Many women remain uninformed of the importance of vaccines while pregnant. It may make them vulnerable to contracting illnesses that could affect them and their unborn children. It is important for expectant women to talk to their doctors and figure out which immunizations they need during pregnancy and which ones should wait until the child is born.
All vaccines certified by the Food and Drug Administration are safe for human intake. However, they should be administered under a doctor’s prescription to ensure that they are taken at the right time and for the right reasons. Also, some vaccines, such as the influenza vaccine, contain eggs that may pose allergic risks to some women.
What Vaccines Should You Take?
The following vaccines are passed as safe for expectant women who may be at risk of contracting infections.
This vaccine should be administered in its inactivated form in preparation for flu season. The flu may seem like an insignificant virus, but it may cause severe damages to a pregnant woman’s body. During the pregnancy period, a woman’s body gives most of its energy and attention to creating the baby, thus suppressing the immune system. Influenza shots are critical for protecting both the mother and her unborn child from the flu virus after exposure. While healthy adults can carry the flu virus without showing any symptoms, expectant women will show a number of signs as the immune system tries to fight off the infection. Symptoms may include the following:
- Respiratory complications
- Premature labor
- Severe nausea and vomiting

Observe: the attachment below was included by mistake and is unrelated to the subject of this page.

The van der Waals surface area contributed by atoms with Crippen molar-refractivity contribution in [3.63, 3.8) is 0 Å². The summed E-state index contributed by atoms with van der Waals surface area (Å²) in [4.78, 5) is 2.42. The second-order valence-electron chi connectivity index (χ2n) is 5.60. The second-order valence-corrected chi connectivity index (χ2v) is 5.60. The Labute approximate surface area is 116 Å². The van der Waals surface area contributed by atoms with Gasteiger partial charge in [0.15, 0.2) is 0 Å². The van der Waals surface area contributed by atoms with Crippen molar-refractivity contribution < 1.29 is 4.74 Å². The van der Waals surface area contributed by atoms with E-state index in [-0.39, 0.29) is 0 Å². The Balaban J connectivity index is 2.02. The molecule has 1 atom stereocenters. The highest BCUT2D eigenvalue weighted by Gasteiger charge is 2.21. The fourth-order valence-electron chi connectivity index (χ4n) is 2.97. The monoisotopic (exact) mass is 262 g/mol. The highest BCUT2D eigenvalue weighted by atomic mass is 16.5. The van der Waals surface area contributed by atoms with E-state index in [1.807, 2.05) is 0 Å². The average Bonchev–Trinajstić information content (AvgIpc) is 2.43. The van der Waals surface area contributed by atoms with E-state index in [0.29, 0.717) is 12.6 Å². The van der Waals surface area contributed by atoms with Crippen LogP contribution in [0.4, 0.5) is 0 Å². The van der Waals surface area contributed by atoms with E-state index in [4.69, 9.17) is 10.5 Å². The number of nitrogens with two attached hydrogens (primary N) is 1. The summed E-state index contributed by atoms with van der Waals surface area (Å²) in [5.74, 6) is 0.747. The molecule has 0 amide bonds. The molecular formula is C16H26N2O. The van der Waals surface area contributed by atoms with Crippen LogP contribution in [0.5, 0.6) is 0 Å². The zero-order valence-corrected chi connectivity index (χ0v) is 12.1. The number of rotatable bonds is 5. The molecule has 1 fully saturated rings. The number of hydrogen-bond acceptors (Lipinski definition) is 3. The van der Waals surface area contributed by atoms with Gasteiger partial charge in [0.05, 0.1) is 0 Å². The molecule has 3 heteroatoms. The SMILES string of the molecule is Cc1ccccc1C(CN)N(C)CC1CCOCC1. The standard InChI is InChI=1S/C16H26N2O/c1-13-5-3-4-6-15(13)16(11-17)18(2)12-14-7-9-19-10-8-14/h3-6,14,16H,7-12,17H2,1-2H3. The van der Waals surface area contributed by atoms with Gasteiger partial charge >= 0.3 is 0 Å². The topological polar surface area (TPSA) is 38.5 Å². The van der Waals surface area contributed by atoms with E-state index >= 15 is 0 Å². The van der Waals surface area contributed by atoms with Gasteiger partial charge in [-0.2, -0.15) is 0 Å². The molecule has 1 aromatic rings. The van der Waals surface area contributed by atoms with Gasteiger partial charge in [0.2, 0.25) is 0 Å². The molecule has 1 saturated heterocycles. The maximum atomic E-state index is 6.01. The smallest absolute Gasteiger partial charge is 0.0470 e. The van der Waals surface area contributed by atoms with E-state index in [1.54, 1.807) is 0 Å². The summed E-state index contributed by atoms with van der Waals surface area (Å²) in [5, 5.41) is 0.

- Episodes of confusion
- In severe cases, miscarriage
Doctors recommend that pregnant women take the flu shots during the third trimester as it is the safest time for both mother and unborn child.
Acellular Pertussis (Tdap) Vaccine
This vaccine protects both the mother and unborn child from whooping cough. Whooping cough can be life-threatening to anyone and mostly to fetuses with immature immune systems. Mothers who skip this vaccine expose their children to the disease after birth. The condition is a silent killer and doesn’t manifest itself through vigorous coughing in babies below the age of one year. Instead, the baby may stop breathing and succumb to death without warning. Getting the Tdap vaccine during pregnancy, preferably between 27 and 36 weeks of gestation, prepares the body to protect the baby from whooping cough. In case you miss this vaccine, the doctor will recommend it immediately after the birth of the baby.
Hepatitis B is a severe liver infection that is spread through contact with infected blood and bodily fluids. The disease can easily be passed from mother to unborn child during delivery. The hepatitis B vaccine should cover the unborn baby and protect him or her from getting infected with the disease. Also, if you had been vaccinated before, you might want to get the vaccine again to prevent future infection for both you and your child. For full immunity against hepatitis B, doctors will recommend a series of three doses. The first dose should be administered before pregnancy, the second at one month and the third at six months after the initial dose.
Can Immunizations Harm Your Unborn Baby?
Some vaccines can cause adverse effects to the baby if administered during pregnancy. This reason necessitates having a doctor guide you through vaccines considered safe during expectancy. Vaccines with live viruses should not be given to pregnant women since they contain activated strains of the virus. Some vaccines should be given to the mother in the second or third trimester, while some should only be given after the birth of the child.
Vaccines such as hepatitis A, measles, rubella and mumps should be taken after birth. These vaccines have adverse side effects on the developing child, such as congenital disabilities, miscarriage and premature births. It is therefore prudent to follow a doctor’s instructions carefully when taking vaccines before, during and after pregnancy.
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